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Democratising Data

ABB’s Dave Sterlace examines the case for digitalisation by exploring how the IT sector can benefit from greater automation to enhance business efficiency and help navigate the data highway.

With over 2.5 quintillion bytes of data created each day, across 30 billion+ connected devices, we are living in a world that is driven by data. With the global rollout of 5G, the growth of digital data is likely to be placed into overdrive with firms such as Cisco predicting that we will soon enter the “mobile zettabyte era”.

Traditional data centre environments and their operators are under constant pressure, as demand grows for greater flexibility, security and visibility with many data centres operating across several geographic borders within different time zones and territories. 

As traditional analogue electrical systems come under increasing strain, together with the growth of robotics and greater integration of AI (Artificial Intelligence), complexities for IT managers and consultants become ever more intricate.

Yet, data centre operators and managers hold the key to helping their businesses and corporations become more efficient by leveraging and analysing the data they hold – processing and managing it to make better informed business decisions.

But how should businesses use their data centres to shape growth and how can data centre operators breakdown the vast amount of data and become more automated?

Data centres: The incubator of growth

Undoubtedly, we are connecting more devices than ever before at the enterprise level – and those devices are providing more data.

The data helps us identify how we can improve, while the software and digital automation tools also gives us flexibility – to control, scale, automate, model, simulate, as well as analyse disparate systems.

Data centres present an ideal incubator for IoT exploration to help enterprise systems harness and understand how hardware and operational resources are being utilised through digitalisation and automation platforms.

Within our sector there are three key trends driving demand for a data centre digital infrastructure:

  • The first is fleet management and the need to managemany data centres operating across several geographic borders within different time zones and territories. As demand grows for greater flexibility, security and visibility, traditional data centre environments and operators are under constant pressure.
  • The second is speed and we all know that in today’s market, time is money. So, the need to fast track more projects quickly becomes ever critical.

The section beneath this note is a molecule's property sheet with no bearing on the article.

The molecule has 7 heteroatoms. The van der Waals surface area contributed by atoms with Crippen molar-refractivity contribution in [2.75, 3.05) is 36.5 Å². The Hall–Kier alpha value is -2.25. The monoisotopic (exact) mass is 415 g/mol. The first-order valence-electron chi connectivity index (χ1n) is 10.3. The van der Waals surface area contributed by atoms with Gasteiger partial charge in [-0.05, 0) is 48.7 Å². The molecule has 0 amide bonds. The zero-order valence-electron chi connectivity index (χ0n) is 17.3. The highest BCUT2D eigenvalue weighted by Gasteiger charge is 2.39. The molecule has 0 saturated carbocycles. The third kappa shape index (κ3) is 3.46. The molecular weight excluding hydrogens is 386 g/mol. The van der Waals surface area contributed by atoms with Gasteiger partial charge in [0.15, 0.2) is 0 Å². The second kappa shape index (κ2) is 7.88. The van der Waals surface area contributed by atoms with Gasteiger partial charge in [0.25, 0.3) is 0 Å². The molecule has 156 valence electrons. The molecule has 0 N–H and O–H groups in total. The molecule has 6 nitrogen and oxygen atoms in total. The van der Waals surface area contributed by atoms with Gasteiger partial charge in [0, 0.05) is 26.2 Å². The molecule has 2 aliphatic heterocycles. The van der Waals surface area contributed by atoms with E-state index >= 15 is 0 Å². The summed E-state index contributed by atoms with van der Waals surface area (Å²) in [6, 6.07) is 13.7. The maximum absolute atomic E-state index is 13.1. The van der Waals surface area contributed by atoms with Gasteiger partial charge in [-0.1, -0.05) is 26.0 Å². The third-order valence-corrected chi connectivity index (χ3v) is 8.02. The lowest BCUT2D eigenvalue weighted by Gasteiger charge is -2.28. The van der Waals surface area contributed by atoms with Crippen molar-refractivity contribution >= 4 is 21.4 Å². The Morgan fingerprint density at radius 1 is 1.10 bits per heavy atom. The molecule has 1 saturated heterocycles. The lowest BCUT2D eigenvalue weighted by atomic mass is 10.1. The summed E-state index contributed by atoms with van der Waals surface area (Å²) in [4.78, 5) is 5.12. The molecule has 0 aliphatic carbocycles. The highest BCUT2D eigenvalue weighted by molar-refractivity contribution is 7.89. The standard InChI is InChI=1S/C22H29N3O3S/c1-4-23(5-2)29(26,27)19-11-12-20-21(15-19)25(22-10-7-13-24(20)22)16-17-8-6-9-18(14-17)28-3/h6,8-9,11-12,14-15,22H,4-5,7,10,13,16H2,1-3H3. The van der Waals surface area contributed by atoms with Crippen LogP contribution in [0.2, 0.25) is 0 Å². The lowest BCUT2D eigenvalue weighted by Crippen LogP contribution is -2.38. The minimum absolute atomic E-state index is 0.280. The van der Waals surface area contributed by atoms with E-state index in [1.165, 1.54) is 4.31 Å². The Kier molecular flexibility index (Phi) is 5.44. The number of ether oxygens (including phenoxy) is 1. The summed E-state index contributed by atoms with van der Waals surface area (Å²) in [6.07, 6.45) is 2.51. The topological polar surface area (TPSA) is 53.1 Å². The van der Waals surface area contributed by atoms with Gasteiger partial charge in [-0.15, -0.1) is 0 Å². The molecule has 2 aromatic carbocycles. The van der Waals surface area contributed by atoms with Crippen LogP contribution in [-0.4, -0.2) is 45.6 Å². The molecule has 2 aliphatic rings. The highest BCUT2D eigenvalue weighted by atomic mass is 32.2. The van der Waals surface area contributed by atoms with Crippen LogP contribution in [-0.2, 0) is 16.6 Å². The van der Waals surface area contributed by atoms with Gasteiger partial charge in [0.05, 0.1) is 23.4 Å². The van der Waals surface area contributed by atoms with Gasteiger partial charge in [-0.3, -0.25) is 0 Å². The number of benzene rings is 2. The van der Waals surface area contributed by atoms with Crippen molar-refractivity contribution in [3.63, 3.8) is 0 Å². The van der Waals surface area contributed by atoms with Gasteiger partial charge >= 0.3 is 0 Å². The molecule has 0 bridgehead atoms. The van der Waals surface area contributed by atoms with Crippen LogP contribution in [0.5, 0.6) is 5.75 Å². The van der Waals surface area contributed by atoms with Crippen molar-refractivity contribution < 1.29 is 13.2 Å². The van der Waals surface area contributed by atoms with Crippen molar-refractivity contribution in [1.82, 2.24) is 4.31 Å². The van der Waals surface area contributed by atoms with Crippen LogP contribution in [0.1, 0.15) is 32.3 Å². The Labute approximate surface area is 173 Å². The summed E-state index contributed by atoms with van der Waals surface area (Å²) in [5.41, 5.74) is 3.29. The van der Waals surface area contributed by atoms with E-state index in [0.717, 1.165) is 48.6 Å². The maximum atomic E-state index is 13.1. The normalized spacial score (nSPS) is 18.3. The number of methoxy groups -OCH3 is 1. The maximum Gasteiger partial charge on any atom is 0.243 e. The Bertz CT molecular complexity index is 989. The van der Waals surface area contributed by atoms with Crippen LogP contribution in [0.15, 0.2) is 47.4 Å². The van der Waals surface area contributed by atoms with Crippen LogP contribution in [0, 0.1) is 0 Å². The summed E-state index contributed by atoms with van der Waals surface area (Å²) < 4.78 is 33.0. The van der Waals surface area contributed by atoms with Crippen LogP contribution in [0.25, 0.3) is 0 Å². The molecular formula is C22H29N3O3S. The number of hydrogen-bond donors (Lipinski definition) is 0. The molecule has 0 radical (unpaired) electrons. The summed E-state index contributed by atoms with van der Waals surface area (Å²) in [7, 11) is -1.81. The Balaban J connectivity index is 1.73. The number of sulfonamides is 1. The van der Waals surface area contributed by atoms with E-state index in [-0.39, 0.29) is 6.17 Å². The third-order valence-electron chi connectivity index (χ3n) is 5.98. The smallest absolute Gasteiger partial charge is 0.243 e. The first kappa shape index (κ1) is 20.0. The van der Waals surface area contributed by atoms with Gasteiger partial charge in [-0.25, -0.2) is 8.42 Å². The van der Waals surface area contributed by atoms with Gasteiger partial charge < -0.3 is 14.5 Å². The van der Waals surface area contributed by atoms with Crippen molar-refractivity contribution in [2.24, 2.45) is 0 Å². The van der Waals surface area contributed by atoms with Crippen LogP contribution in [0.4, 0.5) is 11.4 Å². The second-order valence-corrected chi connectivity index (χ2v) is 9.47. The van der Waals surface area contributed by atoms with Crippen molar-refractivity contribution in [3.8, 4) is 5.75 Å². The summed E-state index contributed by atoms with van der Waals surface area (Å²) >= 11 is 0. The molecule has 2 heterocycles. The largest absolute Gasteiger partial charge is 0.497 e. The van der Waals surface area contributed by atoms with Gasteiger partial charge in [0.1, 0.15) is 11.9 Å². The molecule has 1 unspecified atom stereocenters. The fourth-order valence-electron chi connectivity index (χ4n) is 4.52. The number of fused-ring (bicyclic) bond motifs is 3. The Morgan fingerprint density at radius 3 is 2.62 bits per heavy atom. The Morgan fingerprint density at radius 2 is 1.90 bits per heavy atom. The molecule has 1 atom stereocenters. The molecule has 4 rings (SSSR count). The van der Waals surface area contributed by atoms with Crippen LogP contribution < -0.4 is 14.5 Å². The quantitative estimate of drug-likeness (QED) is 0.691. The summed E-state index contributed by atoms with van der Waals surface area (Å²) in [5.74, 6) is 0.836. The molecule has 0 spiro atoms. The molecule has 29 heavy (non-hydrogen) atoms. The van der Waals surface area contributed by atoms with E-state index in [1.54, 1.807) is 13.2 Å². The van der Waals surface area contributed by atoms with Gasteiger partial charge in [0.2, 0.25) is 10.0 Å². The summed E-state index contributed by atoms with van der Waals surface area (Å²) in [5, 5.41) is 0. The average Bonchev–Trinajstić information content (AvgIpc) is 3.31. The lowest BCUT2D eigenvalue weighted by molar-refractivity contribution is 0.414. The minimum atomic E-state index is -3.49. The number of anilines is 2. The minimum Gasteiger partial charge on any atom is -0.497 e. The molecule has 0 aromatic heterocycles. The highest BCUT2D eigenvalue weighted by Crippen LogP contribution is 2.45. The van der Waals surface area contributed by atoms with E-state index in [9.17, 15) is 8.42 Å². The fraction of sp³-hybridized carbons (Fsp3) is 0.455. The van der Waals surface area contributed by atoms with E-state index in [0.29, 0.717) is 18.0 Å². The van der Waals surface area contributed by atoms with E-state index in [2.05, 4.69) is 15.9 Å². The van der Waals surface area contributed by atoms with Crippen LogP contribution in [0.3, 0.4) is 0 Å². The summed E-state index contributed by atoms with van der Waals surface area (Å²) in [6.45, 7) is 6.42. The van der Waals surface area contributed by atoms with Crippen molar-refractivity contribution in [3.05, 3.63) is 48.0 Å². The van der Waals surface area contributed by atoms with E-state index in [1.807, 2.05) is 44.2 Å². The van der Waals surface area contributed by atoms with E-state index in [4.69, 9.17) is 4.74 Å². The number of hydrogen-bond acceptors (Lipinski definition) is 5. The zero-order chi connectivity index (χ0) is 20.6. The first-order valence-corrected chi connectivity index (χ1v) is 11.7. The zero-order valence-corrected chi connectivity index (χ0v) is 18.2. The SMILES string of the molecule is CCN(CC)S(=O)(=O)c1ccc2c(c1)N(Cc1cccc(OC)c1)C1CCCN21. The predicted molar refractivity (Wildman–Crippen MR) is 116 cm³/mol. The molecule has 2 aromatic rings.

• And finally, the demand for greater efficiency at a financial level with less wastage, at an operational, energy and personnel level.

Ericsson, one of the world’s largest telecommunications network equipment suppliers, chose ABB to orchestrate its Global Information and Communication Technology (ICT) Centre in Rosersberg, Sweden.

Spanning 20,000 square meters, the Global ICT Centre is of critical importance to Ericsson, enabling its engineers around the world, and around the clock, to use the facility remotely to test products and services, before releasing them to clients, using digitalisation and automation tools.

ABB’s technology enabled Ericsson to automate and control operations not only across hardware and software systems, but also across power, cooling and energy management systems.

Through this digital, central nervous system of data centre automation, all three of the centres’ control systems – the Building Management System (BMS), smart Power Management System (PMS) with automated functions and Energy Management System (EMS) – are handled through a single point of control.

Thanks to ABB, the infrastructure is now integrated into one system offering increased monitoring and control of all equipment across the whole site. This has helped the Global ICT Centre achieve energy savings, while reducing operational and capital spending.

Digital communication and peer-to-peer control reduces the need for multiple, linear control layers, from circuit breakers through to the switchgear and Building Management Systems (BMS) towards the Data Centre Infrastructure Management (DCIM) modules, moving up the hierarchy.

Digitalisation eases pressure on the hierarchy. It provides north to south, east to west directional controls and communications between peer-to-peer components.


This peer-to-peer architecture of digital systems provides data centre managers and operators access to best practice benchmarking and deeper, granular visibility of cross-industry data.

With better insight into disparate systems, these scalable systems, when coupled with advanced power analytics, intelligent alarm and event handling, deliver greater operational transparency at both device and enterprise level. Potential issues are identified and resolved before they can cause significant damage or downtime.

The truth is that digitalisation will transform how we operate our digital enterprises.Through cconnectivity and integration, collaboration and control, analytics and closed loops with actions based on knowledge from collected data sources we can use, harness and automate data to build viable business cases for IoT and use the results to shape our corporations, actions and long-term vision.  

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